Essays

Hamlet

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The players have come to Elsinore and just rehearsed extem­poraneously at Hamlet’s request Aeneas’ recounting of Priam’s slaughter. Here Hamlet is building resolve for his own action, the settling of his father’s murder, and the players have given him an idea. Yet as much he is putting on a show himself, doubting himself and reveling in that doubt, and, quite frankly, hamming it up. Hamlet is one of the best known characters in all of literature: the sublime, noble youth standing up against so much obvious wrong is universally seductive. But he also gives us a mask for our own indulgences, an excuse to cut loose with our own madness.


Appeared in TriQuarterly, Winter/Spring 2016 (Issue 149)

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Under the Rainbow

Later in the game another instrument was created, the synthetic CDO. A synthetic CDO is a bond comprised of CDSs, layered and rated like the others. Let me get the words in: a synthetic Collateral Debt Obligation is a bond which is made of Credit Default Swaps. Synthetic most intrigues me—as if CDO isn’t artificial enough. The term implodes on itself in its oblique attempts at a concept. Try to make some kind of mental picture from those words—I can’t, and I confess here is where I get dizzy.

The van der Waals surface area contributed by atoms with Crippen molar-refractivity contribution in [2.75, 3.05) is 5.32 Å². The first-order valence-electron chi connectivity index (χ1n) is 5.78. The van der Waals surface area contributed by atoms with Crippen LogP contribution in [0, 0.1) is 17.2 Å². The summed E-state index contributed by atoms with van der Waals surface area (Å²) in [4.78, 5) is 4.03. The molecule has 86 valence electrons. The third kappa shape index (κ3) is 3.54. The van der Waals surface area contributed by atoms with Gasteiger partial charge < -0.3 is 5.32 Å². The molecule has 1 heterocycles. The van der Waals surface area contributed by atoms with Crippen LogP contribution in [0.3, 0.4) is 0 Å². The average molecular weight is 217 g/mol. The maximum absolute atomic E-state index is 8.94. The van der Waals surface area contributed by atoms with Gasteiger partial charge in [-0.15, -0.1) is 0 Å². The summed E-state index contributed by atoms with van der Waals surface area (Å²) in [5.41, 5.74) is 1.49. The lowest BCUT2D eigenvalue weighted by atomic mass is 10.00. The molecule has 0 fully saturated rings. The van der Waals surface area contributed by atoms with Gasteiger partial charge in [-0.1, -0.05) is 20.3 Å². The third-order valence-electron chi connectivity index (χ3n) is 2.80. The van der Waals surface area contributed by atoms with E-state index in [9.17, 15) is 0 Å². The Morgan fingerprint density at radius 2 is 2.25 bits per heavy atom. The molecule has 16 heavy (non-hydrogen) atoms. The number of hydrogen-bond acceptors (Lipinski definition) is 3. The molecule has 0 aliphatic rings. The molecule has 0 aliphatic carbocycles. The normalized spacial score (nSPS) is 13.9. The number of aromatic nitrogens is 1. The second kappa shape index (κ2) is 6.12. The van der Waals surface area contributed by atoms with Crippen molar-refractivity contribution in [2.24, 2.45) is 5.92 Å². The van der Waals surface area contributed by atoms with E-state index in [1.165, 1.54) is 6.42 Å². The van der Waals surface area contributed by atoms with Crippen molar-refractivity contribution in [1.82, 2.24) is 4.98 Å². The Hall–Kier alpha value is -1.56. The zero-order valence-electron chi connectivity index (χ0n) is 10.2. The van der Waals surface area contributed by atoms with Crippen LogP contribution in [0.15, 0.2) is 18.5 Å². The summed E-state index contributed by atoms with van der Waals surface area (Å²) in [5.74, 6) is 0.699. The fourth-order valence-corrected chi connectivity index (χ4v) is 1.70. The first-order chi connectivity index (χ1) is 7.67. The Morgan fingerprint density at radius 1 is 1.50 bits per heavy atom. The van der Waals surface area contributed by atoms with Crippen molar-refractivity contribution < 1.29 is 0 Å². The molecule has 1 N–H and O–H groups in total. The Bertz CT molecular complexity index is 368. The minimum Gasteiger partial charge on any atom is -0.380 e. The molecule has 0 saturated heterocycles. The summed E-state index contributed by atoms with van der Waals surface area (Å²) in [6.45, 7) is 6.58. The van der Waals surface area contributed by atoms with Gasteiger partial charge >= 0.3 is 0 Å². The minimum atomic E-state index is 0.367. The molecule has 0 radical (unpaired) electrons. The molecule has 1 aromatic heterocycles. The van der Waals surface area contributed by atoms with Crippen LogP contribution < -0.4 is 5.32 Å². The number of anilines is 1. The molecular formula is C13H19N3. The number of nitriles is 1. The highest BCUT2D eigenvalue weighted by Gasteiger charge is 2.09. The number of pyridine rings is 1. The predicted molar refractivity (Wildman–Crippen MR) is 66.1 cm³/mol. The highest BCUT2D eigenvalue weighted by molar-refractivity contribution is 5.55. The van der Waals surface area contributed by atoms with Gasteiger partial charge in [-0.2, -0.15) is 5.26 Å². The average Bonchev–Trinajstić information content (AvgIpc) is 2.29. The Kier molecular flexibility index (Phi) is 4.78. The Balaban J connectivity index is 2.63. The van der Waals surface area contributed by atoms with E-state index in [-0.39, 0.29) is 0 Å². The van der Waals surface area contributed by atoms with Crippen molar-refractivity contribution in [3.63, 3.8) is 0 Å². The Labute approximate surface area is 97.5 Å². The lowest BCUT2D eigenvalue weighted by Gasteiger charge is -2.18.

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Gloriously Pointless

The essay will be personal and pointless, though perhaps not gloriously so. If it serves any purpose, it might be to encourage readers, as many as can, to write about the experiences that move them, and about the people they share them with, and about where they put them in the world, to find ways to preserve all these before they are lost. There may be a larger point in that.

Appeared in Numéro Cinq, Vol. I, No. 2, March 2010

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What It’s Like Where I Live

Appeared in Numéro Cinq, Vol. I, No. 1, February 2010

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Above the Roofs of Paris, A Non-Memoir

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Any country where I am not bored is a country that teaches me nothing.

Albert Camus, “Death in the Soul”

Appeared in Fourth Genre, 17:1, Spring 2015

Available at JSTOR and Project Muse

Bill